Digiscoping The Moon

We’re told that it’s up there. Most nights you can see it with the naked eye and it’s casting shadows. I’ve looked at it a few times through binoculars or spotting scope and it never ceases to amaze me, but I haven’t spent much time digiscoping the moon. Needing to break-up the monotony of sitting at home. I decided I would Phone Skope the Moon. My optic of choice was Celestron Astromaster 90 telescope. It was the first time taking it out in pursuit of taking pictures and video of the full moon. It is the closest that the moon will be to the Earth this year and with social distancing becoming the norm, I needed to get out of the house. 

I arrived a few minutes early to make sure the tripod would set up properly, to adjust the eye-relief, and focus on the telescope, as well as pair my Bluetooth Shutter Remote to my iPhone 11 Pro Max. 7:46 PM came and went with no sign of the Moon peeking over the Wasatch Front Mountains. Thin grey clouds were hanging on the skyline and peaks towering over the Salt Lake Valley. 10 minutes later a bright light crept over the top of the clouds. “There it is”, I muttered under my breath while a sweet old lady walked by with her small dog on a leash. 

I pointed the telescope towards where I thought the moon would appear in the eyepiece. At first it was difficult to find due to the high magnification on the scope but I tracked it down. I pulled my iPhone 11 Pro Max out of my pocket and attached it to the telescope eyepiece using the Phone Skope case and optic adapter. I was ready to start digiscoping the moon.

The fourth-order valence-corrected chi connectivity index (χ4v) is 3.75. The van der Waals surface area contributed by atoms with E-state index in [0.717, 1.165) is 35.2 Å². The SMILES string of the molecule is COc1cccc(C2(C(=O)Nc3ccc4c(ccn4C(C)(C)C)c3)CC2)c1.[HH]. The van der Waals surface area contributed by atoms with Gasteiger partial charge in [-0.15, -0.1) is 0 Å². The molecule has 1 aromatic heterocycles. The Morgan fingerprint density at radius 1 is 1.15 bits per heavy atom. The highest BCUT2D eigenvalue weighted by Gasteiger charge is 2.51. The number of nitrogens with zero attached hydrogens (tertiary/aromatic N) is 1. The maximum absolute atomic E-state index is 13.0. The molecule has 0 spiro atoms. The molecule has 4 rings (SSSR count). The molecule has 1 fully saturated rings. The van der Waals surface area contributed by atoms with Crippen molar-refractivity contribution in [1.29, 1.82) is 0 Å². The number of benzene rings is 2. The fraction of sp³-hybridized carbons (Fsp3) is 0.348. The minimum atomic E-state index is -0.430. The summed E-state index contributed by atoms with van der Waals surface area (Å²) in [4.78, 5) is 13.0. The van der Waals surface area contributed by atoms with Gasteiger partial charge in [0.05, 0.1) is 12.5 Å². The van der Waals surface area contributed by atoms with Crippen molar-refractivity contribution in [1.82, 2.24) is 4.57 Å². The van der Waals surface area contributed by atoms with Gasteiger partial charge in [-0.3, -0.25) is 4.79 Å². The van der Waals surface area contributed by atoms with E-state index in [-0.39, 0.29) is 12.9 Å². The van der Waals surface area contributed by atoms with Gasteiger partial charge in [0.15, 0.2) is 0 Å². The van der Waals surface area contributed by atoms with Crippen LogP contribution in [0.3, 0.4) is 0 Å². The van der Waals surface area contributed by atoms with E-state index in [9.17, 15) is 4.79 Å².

It was really impressive to view the surface of the moon and large craters that are littered across it. The high magnification of the telescope and the use of the 2x lens on the iPhone made it even more impressive viewing on the phone screen. I got excited and started tapping the phone screen to grab a couple of still images. After the 4th picture I realized they were coming out blurry because of tapping the screen and the super-high magnification of the telescope. I remembered the Bluetooth Shutter Button and started clicking the button. Pictures were noticeably more crisp than the previous images taken without the Shutter Button. If you haven’t considered the Bluetooth Shutter Remote, I’d suggest you take a look at it.

I started tinkering around with different exposure levels on the Phone Skope Camera app. Bringing down the exposure made for a much better image that showed more detail. The bright white portions of the moon were now visible and blown out. Make sure to expose properly before taking pictures and video, it really made for some awesome stills and video. Check out the quick clip on YouTube : 

If you’re feeling cooped up with everything going on. I’d suggest taking a step out on the back porch and look-up. Don’t forget your optics and Phone Skope, you never know what you might capture. 

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